Michigan uses a split speed limit system that places the maximum speed for truckers lower than those for other motorists, which is meant to factor in the longer amount of time it takes for heavier vehicles to slow down. The new laws raise motorist speeds from 70 to 75, and the speed for trucks over 10,000 pounds from 60 to 65. The minimum speed limit remains at 55 MPH. Along with the new speed limit signs, MDOT will install advisory curve warning signs, shorten passing zones, move signs, and change pavement markings where necessary. Despite the added safety precautions and research, there is still a fair amount of opposition to the raised speeds– among these opposition groups are the Insurance Institute of Highway Safety and AAA Michigan.

If you would like to learn more about these changes, visit http://www.michigan.gov/mdot., or if you would like to see specific areas being affected, visit http://www.michigan.gov/documents/mdot/MDOT_ProposedRoutesSpreadsheet_558270_7.pdf.

Written By: Shayla Powers

Electronic Logging Devices

 

Electronic Logging Devices

The newest wave in the trucking industry is Electronic Logging Devices (ELDs). These devices synchronize with a truck to automatically record driving times, and are intended to create safer work environments and provide more accurate hours of service. The new ELD rule will be implemented over a four year period and will ultimately replace the old automatic onboard recording devices. This rule is not only for carriers in the United States– Mexico and Canada domiciled drivers will also be required to use ELDs when operating in the U.S. For more information on exemptions and specifications, visit the FMCSA website.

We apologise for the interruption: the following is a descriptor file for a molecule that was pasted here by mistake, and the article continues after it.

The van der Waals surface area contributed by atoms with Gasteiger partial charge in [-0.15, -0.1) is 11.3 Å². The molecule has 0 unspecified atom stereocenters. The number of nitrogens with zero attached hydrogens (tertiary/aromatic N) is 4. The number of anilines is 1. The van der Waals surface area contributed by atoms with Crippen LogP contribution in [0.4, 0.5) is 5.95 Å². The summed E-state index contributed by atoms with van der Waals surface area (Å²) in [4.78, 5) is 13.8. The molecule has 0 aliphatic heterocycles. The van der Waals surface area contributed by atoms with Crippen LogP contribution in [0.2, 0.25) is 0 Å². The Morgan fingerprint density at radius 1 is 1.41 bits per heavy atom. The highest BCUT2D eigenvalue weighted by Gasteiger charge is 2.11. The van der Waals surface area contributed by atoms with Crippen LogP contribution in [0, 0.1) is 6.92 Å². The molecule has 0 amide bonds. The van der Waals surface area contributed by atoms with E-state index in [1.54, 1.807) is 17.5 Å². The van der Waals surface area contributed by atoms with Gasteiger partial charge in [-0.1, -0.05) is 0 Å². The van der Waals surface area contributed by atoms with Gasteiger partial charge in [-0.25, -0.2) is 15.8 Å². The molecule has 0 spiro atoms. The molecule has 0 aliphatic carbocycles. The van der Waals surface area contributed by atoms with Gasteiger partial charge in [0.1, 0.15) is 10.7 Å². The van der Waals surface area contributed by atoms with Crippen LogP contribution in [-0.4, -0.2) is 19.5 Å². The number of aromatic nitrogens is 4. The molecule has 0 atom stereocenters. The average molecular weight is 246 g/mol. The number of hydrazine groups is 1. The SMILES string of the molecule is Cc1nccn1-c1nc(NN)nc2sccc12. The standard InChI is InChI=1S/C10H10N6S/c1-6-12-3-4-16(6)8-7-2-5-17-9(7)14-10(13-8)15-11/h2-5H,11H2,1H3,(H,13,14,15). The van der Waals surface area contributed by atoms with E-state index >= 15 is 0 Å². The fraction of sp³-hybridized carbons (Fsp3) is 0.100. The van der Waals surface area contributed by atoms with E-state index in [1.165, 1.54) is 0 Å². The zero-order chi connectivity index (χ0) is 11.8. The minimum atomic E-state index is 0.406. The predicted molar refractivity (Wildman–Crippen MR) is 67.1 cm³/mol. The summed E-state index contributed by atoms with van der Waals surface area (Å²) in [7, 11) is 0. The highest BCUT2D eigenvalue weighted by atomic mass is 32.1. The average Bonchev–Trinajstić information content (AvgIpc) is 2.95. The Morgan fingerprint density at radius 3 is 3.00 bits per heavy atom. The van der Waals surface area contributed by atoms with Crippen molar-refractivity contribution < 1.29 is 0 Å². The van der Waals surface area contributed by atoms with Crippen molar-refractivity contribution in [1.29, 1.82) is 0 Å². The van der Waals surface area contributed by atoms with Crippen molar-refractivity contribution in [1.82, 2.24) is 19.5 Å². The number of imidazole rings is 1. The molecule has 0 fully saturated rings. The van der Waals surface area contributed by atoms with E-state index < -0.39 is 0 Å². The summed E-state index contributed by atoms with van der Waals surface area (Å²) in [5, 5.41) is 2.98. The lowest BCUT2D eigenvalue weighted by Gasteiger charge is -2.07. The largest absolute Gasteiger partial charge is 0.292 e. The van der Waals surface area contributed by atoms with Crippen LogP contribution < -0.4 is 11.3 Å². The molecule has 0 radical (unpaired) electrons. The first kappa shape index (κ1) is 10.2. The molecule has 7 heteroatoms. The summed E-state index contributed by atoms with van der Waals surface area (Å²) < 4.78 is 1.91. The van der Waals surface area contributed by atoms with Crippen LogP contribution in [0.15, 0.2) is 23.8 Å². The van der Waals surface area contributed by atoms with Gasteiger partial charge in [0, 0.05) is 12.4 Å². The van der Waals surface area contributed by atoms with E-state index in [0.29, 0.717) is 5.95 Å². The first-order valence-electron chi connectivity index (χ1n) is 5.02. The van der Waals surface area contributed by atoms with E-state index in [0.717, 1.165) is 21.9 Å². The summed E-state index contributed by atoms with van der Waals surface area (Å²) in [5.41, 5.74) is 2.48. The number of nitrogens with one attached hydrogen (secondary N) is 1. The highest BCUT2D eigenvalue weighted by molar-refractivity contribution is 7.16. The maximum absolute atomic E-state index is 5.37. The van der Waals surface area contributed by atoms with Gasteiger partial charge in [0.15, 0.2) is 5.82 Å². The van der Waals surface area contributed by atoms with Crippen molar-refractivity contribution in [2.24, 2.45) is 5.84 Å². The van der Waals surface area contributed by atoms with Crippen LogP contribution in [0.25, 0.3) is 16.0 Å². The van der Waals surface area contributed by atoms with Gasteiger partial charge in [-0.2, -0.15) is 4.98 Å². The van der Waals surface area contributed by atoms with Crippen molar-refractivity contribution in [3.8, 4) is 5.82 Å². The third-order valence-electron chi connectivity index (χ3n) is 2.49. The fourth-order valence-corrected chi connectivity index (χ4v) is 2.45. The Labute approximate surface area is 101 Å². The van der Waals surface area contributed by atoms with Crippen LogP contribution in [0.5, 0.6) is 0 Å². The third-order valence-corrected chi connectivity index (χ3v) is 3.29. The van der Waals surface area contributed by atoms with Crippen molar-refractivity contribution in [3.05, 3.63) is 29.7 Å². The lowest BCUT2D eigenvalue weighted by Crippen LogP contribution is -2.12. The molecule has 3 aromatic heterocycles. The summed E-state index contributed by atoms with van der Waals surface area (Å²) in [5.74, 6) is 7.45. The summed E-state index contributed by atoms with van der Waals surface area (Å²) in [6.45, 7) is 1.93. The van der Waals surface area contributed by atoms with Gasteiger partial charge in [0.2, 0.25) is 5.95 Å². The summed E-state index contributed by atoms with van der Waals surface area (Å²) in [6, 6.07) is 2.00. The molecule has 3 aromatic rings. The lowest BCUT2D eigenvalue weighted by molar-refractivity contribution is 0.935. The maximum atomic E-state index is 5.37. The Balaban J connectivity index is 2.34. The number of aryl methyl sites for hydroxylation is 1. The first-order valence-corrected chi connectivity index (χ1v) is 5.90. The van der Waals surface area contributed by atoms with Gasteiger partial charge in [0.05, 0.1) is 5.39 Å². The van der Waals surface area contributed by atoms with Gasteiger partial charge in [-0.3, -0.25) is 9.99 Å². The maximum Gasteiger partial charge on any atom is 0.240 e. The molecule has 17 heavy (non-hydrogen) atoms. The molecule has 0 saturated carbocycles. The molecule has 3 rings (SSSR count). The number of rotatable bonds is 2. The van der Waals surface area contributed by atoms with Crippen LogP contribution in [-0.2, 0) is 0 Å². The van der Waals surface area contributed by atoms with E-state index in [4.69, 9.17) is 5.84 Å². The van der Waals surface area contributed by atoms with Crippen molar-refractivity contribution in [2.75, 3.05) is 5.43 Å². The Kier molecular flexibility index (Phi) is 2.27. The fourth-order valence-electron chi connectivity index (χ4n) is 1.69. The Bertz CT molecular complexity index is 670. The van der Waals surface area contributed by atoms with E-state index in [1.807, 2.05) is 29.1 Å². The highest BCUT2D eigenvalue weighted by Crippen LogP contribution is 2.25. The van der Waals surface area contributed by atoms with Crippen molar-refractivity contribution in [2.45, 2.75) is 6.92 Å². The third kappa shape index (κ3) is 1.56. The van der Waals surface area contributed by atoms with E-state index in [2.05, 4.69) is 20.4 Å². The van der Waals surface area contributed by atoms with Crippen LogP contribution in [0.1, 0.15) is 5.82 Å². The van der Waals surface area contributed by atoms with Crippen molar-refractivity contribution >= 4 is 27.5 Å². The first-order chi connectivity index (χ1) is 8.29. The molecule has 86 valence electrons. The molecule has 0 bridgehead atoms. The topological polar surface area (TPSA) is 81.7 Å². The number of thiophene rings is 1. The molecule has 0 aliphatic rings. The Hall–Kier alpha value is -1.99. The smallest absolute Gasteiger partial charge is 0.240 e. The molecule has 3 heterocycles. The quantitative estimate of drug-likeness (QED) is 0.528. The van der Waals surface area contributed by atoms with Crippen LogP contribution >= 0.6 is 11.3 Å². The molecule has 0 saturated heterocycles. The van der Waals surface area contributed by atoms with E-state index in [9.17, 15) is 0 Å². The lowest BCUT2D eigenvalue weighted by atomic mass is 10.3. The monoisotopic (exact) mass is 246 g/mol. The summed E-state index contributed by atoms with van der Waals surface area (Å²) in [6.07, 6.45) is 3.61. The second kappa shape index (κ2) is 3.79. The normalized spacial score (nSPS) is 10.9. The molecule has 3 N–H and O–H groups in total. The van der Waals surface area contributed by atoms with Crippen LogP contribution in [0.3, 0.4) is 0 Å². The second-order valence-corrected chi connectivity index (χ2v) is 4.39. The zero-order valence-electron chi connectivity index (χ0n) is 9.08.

ELDs must be certified, and it will be mandatory to register them with the FMCSA, and in theory, will make it much easier to share and manage driving logs– this also means that it will be much harder to lie on logs. Unfortunately, they can also be a money drain on small businesses; the FMCSA examined a number of ELDs and set a benchmark for what business owners can expect to pay for each vehicle. Annually, the devices (per truck) range from $165 to $183, with the most popular devices running close to $500. The FMCSA predicts that the long-term savings will largely outweigh the initial cost, but for some, that may be too late. The FMCSA estimates total ELD adoption costs to be around $975 million dollars, including driver and inspector training.

Despite high costs, fleet management using ELDs can also be beneficial– the constant monitoring of truck activity can help reduce fuel costs, downtime, and total crashes. The regulation also provides definitive precautions and protocols for harassment, which is defined as “an action by a motor carrier toward one of its drivers that the motor carrier knew, or should have known, would result in the driver violating [a rule],” suggesting once again that one of the main concerns is the safety of drivers.

Checklist for choosing an ELD.

Written by Shayla Powers

Expansion in Shipping and Delivery

Expansion in Shipping and Delivery
By: Shayla Powers

It’s a bird! It’s a plane! It’s… a drone? We’ve all heard about them, and some of us may have seen them in action, but what threat, if any, do they pose to the trucking industry? Over the past few years, companies such as